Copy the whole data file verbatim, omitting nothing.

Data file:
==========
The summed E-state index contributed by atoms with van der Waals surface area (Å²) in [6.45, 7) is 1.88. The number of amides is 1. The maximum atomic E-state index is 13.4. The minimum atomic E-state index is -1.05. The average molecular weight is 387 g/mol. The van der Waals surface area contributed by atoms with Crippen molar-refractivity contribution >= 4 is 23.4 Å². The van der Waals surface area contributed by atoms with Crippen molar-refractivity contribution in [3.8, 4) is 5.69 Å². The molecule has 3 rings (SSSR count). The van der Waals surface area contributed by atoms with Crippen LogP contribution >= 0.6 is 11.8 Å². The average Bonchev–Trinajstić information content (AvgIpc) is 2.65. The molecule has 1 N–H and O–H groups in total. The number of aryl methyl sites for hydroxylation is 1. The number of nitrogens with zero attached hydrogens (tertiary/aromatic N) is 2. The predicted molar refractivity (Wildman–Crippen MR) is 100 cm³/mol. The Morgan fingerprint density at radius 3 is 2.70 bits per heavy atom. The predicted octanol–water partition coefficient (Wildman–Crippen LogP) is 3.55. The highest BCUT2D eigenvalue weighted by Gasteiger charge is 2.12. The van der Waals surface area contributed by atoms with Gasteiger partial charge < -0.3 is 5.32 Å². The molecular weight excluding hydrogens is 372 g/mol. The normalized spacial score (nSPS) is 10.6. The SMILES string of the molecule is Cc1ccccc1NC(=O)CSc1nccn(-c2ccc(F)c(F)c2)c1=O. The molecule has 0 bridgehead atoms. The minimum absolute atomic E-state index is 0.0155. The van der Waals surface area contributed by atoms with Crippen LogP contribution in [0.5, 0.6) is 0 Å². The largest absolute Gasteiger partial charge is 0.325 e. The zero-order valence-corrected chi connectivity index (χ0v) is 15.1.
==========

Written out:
The summed E-state index contributed by atoms with van der Waals surface area (Å²) in [6.45, 7) is 1.88. The number of amides is 1. The maximum atomic E-state index is 13.4. The minimum atomic E-state index is -1.05. The average molecular weight is 387 g/mol. The van der Waals surface area contributed by atoms with Crippen molar-refractivity contribution >= 4 is 23.4 Å². The van der Waals surface area contributed by atoms with Crippen molar-refractivity contribution in [3.8, 4) is 5.69 Å². The molecule has 3 rings (SSSR count). The van der Waals surface area contributed by atoms with Crippen LogP contribution >= 0.6 is 11.8 Å². The average Bonchev–Trinajstić information content (AvgIpc) is 2.65. The molecule has 1 N–H and O–H groups in total. The number of aryl methyl sites for hydroxylation is 1. The number of nitrogens with zero attached hydrogens (tertiary/aromatic N) is 2. The predicted molar refractivity (Wildman–Crippen MR) is 100 cm³/mol. The Morgan fingerprint density at radius 3 is 2.70 bits per heavy atom. The predicted octanol–water partition coefficient (Wildman–Crippen LogP) is 3.55. The highest BCUT2D eigenvalue weighted by Gasteiger charge is 2.12. The van der Waals surface area contributed by atoms with Gasteiger partial charge < -0.3 is 5.32 Å². The molecular weight excluding hydrogens is 372 g/mol. The normalized spacial score (nSPS) is 10.6. The SMILES string of the molecule is Cc1ccccc1NC(=O)CSc1nccn(-c2ccc(F)c(F)c2)c1=O. The molecule has 0 bridgehead atoms. The minimum absolute atomic E-state index is 0.0155. The van der Waals surface area contributed by atoms with Crippen LogP contribution in [0.5, 0.6) is 0 Å². The largest absolute Gasteiger partial charge is 0.325 e. The zero-order valence-corrected chi connectivity index (χ0v) is 15.1.